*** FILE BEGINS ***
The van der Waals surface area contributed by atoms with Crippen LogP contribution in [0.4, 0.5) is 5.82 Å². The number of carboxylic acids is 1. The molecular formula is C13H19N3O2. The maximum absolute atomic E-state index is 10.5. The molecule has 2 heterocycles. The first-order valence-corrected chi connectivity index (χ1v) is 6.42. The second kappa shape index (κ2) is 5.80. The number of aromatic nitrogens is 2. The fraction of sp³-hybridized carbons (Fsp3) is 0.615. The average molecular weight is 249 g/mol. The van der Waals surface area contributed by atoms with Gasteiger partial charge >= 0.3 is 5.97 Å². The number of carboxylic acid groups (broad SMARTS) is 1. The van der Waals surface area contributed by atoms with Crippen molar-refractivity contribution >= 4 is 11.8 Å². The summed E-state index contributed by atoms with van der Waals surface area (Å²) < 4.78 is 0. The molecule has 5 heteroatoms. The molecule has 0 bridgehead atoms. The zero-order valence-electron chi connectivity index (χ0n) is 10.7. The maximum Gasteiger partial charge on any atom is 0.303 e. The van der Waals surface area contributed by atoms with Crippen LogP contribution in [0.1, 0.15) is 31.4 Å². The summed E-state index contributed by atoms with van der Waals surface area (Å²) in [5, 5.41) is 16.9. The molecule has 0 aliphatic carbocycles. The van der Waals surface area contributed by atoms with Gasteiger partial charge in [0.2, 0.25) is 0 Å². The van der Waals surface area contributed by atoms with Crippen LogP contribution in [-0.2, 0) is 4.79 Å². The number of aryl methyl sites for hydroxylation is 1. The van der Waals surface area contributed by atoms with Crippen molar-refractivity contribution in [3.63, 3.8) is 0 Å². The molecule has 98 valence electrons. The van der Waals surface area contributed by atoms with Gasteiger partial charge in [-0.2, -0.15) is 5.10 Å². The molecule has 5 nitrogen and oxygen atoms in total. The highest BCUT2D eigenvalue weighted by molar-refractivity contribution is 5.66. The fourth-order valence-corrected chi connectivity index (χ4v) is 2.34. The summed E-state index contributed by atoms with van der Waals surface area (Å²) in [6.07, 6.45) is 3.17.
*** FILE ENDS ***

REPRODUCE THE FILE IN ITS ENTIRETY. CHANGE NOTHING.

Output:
The van der Waals surface area contributed by atoms with Crippen LogP contribution in [0.4, 0.5) is 5.82 Å². The number of carboxylic acids is 1. The molecular formula is C13H19N3O2. The maximum absolute atomic E-state index is 10.5. The molecule has 2 heterocycles. The first-order valence-corrected chi connectivity index (χ1v) is 6.42. The second kappa shape index (κ2) is 5.80. The number of aromatic nitrogens is 2. The fraction of sp³-hybridized carbons (Fsp3) is 0.615. The average molecular weight is 249 g/mol. The van der Waals surface area contributed by atoms with Gasteiger partial charge >= 0.3 is 5.97 Å². The number of carboxylic acid groups (broad SMARTS) is 1. The van der Waals surface area contributed by atoms with Crippen molar-refractivity contribution >= 4 is 11.8 Å². The summed E-state index contributed by atoms with van der Waals surface area (Å²) < 4.78 is 0. The molecule has 5 heteroatoms. The molecule has 0 bridgehead atoms. The zero-order valence-electron chi connectivity index (χ0n) is 10.7. The maximum Gasteiger partial charge on any atom is 0.303 e. The van der Waals surface area contributed by atoms with Crippen LogP contribution in [0.1, 0.15) is 31.4 Å². The summed E-state index contributed by atoms with van der Waals surface area (Å²) in [5, 5.41) is 16.9. The molecule has 0 aliphatic carbocycles. The van der Waals surface area contributed by atoms with Gasteiger partial charge in [0.2, 0.25) is 0 Å². The van der Waals surface area contributed by atoms with Crippen LogP contribution in [-0.2, 0) is 4.79 Å². The number of aryl methyl sites for hydroxylation is 1. The van der Waals surface area contributed by atoms with Crippen molar-refractivity contribution in [3.63, 3.8) is 0 Å². The molecule has 98 valence electrons. The van der Waals surface area contributed by atoms with Gasteiger partial charge in [-0.2, -0.15) is 5.10 Å². The molecule has 5 nitrogen and oxygen atoms in total. The highest BCUT2D eigenvalue weighted by molar-refractivity contribution is 5.66. The fourth-order valence-corrected chi connectivity index (χ4v) is 2.34. The summed E-state index contributed by atoms with van der Waals surface area (Å²) in [6.07, 6.45) is 3.17.